In the case of emperors, many sculptures were refurbished and the artist would carve another face on the statue. Sometimes, they would just remove the emperor’s head, and paste another one on his body.

A portrait of the Emperor Caligula, refurbished as Claudius, 2st century CE, via Khan Academy
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A portrait of the Emperor Caligula, refurbished as Claudius, 2st century CE, via Khan Academy

Unlike Augustus, who was worshipped even during the Late Empire, most of his successors have been condemned. People particularly disliked Caligula and Nero, so their portraits are very rare. Sometimes, a sculpture of a headless body that belonged to either one can achieve a higher price on auction than a whole statue of another emperor.

A great way to identify a statue of a condemned emperor is to look at the proportions of the head and body, along with the different tones of marble and a fissure around the neck or head where it was cut to fit. Sometimes, sculptors removed the emperor’s head from the statue and added the head of his successor in its place. The statues of emperor Domitian were treated this way. They were beheaded, and the sculptors added the head of his successor Nerva. In such cases, the proportions of the head and body can be slightly off, so you can be sure that someone made some modifications. That way, you can tell that the head of the emperor is sitting on the body of his predecessor.

 


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A modified portrait of the Emperor Nerva, previously Domitian, 1st century CE, vis Khan Academy
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A modified portrait of Emperor Nerva, previously Domitian, 1st century CE, vis Khan Academy

The emperor Geta is also popular among collectors. He was a co-ruler with his older brother Caracalla. They didn’t get along, and Caracalla assassinated Geta. What followed was the most severe case of damnatio memoriae in history. He forbade everyone to utter Geta’s name, removed him from all reliefs and destroyed all his portraits. Even the Roman provinces got the instructions to destroy everything connected with Geta. That’s why his depictions are extremely rare, and mostly belong in museums.

Greek or Roman?

Roman copy of a Hellenistic statue, 2nd/3rd century BC, via The Met Museum.
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Roman copy of a Hellenistic statue, 2nd/3rd century BC, via The Met Museum.

As said before, the Romans loved Greek culture. The patrician families enjoyed decorating their villas with Greek statues and reliefs, and many were set up at the publicly.

Many works of art were imported from Greece to Rome until the Romans started quarrying their own marble. From that point, it was cheaper to pay the artist to make you a copy of Greek sculpture. That’s why it’s often hard to tell if the sculpture is a Greek original or a Roman copy. Greek sculptures are traditionally more valuable, simply because they’re older. But since there are many replicas, it’s challenging to determine the origin. Certain stylistic features can help you differentiate the two.

Differences Between Greek and Roman Sculpture

Roman statues are usually larger, as Greeks loved to portray the real proportions of humans. Even the Roman copies of Greek sculptures are oversized. Because the Romans messed with the proportions, their statues were often unsteady. That’s why Roman artists had to attach a small block of marble to their statues, to achieve a better balance. If you see that block, you can be sure that the statue is Roman, as it never appears in Greek art.

An example of an extra marble block used to support the Roman statue, via Times Literary Supplement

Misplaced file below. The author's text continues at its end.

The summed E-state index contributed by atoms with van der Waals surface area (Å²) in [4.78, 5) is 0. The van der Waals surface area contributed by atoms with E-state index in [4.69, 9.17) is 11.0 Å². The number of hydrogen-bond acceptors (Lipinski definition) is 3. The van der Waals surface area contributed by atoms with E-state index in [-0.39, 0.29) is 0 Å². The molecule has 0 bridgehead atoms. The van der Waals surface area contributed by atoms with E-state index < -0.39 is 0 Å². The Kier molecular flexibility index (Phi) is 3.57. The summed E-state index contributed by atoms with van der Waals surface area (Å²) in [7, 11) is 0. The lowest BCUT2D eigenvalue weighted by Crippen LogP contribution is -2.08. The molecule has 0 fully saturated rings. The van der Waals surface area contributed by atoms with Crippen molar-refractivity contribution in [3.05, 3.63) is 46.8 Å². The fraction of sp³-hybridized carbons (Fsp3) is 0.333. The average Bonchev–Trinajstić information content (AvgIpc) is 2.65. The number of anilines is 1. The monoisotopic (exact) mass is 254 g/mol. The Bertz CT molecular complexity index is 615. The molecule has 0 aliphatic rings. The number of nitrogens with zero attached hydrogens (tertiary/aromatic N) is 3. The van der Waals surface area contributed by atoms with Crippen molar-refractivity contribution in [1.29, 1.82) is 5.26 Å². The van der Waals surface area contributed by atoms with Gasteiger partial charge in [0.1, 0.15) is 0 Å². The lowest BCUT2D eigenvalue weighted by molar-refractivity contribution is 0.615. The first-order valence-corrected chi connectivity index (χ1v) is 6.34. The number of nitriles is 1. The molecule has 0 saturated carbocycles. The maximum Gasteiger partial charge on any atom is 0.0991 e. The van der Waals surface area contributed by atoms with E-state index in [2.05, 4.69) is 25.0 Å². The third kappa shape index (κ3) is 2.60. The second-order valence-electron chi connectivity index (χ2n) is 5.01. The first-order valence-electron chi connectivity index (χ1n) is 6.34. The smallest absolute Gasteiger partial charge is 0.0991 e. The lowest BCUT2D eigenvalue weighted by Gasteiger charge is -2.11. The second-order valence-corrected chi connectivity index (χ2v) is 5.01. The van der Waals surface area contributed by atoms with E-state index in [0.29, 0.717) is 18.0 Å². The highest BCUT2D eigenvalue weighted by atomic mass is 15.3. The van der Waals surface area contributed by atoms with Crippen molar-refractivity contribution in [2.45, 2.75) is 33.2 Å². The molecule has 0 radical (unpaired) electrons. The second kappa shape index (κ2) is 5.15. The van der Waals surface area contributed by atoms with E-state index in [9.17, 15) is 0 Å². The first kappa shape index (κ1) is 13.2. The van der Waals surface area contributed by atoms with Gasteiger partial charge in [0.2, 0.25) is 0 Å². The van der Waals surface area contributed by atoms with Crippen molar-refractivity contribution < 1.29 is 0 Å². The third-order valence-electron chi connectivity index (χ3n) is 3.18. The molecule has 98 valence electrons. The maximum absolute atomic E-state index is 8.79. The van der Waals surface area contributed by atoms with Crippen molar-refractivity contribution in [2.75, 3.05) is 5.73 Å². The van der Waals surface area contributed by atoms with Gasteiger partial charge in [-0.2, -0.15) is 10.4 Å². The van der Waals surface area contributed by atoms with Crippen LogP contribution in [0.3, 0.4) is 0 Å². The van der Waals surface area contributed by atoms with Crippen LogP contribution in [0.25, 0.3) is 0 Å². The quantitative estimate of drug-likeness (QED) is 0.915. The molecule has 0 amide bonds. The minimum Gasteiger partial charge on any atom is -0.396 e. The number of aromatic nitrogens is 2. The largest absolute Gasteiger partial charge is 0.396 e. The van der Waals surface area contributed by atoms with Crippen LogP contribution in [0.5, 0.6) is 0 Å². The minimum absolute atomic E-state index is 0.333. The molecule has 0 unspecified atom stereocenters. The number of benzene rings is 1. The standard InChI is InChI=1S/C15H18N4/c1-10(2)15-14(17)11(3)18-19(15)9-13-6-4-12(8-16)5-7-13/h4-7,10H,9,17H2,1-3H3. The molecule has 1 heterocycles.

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An example of an extra marble block used to support the Roman statue, via Times Literary Supplement

Greeks never liked natural portrayals. Instead, they opted for the ideal beauty, in both male and female form. Their statues depict young and strong bodies with ethereally beautiful faces. That’s a strong difference from Roman verism and their realistic approach to style. Some emperors and empresses, however, fashioned their portraits by following the classical Greek style with muscular male or voluptuous female bodies.

A marble portrait of Vespasian, 2nd half of the 1st century
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A marble portrait of Vespasian, 2nd half of the 1st century, via Sothebys.

 

a marble bust of Zeus, late 1st/2nd century, via Sothebys.
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A marble bust of Zeus, late 1st/2nd century, via Sothebys.

The emperor Hadrian was a great fan of Greek culture, so you can easily recognize his portraits – they are bearded. Romans disliked growing beard, and you’ll rarely find a male portrait that isn’t clean-shaved. Greeks, on the other hand, adored facial hair. To them, long and full beards represented intellect and power. That’s why all of their gods are bearded, just like philosophers and mythological heroes.

Greeks were also more relaxed when it comes to nudity. Because the canonical male and female bodies were worshipped extensively, Greek artists often didn’t cover their figures with clothes. Romans liked to dress up their sculptures with togas or military uniforms. They also added more details to statues, while Greeks loved the simplicity.

 


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Clothed Roman Emperor vs. naked Greek athlete, via Rome on Rome
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Clothed Roman Emperor vs. naked Greek athlete, via Rome on Rome

Unlike Romans, there aren’t that many marbles of Greek private individuals. In Rome, it was popular, but Greeks depicted only their officials and famous athletes or philosophers.

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I hope you’ll find these tips helpful for identifying and asses sing the value of your Roman marbles. Remember always to keep an eye on emperors who Roman considered “bad” and performed damnatio memoriae, as those are more likely to be rare. Good luck!